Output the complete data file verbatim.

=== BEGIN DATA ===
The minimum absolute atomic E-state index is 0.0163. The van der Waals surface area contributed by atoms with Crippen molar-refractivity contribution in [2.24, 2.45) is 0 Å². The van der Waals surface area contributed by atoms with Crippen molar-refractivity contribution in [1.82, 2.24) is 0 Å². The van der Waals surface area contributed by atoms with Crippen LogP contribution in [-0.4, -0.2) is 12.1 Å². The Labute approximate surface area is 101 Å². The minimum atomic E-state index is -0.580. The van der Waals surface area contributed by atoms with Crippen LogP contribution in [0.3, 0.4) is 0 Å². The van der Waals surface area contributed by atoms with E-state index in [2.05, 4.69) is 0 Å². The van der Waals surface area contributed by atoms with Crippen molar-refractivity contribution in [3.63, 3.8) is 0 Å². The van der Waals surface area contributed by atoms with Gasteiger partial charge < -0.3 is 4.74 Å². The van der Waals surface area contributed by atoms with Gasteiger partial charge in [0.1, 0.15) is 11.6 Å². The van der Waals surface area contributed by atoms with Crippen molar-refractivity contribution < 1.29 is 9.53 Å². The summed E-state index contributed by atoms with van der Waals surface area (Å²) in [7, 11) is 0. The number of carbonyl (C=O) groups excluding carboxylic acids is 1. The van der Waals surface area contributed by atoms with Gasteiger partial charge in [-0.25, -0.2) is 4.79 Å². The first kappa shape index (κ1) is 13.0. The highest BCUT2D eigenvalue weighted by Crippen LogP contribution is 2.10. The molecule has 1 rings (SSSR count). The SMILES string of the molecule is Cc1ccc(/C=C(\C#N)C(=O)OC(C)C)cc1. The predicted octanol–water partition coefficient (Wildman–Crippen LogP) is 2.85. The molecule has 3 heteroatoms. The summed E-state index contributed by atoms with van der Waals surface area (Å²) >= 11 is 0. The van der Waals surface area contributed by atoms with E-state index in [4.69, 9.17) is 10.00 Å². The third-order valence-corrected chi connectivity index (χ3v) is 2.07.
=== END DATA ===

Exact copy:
The minimum absolute atomic E-state index is 0.0163. The van der Waals surface area contributed by atoms with Crippen molar-refractivity contribution in [2.24, 2.45) is 0 Å². The van der Waals surface area contributed by atoms with Crippen molar-refractivity contribution in [1.82, 2.24) is 0 Å². The van der Waals surface area contributed by atoms with Crippen LogP contribution in [-0.4, -0.2) is 12.1 Å². The Labute approximate surface area is 101 Å². The minimum atomic E-state index is -0.580. The van der Waals surface area contributed by atoms with Crippen LogP contribution in [0.3, 0.4) is 0 Å². The van der Waals surface area contributed by atoms with E-state index in [2.05, 4.69) is 0 Å². The van der Waals surface area contributed by atoms with Crippen molar-refractivity contribution in [3.63, 3.8) is 0 Å². The van der Waals surface area contributed by atoms with Gasteiger partial charge < -0.3 is 4.74 Å². The van der Waals surface area contributed by atoms with Gasteiger partial charge in [0.1, 0.15) is 11.6 Å². The van der Waals surface area contributed by atoms with Crippen molar-refractivity contribution < 1.29 is 9.53 Å². The summed E-state index contributed by atoms with van der Waals surface area (Å²) in [7, 11) is 0. The number of carbonyl (C=O) groups excluding carboxylic acids is 1. The van der Waals surface area contributed by atoms with Gasteiger partial charge in [-0.25, -0.2) is 4.79 Å². The first kappa shape index (κ1) is 13.0. The highest BCUT2D eigenvalue weighted by Crippen LogP contribution is 2.10. The molecule has 1 rings (SSSR count). The SMILES string of the molecule is Cc1ccc(/C=C(\C#N)C(=O)OC(C)C)cc1. The predicted octanol–water partition coefficient (Wildman–Crippen LogP) is 2.85. The molecule has 3 heteroatoms. The summed E-state index contributed by atoms with van der Waals surface area (Å²) >= 11 is 0. The van der Waals surface area contributed by atoms with E-state index in [4.69, 9.17) is 10.00 Å². The third-order valence-corrected chi connectivity index (χ3v) is 2.07.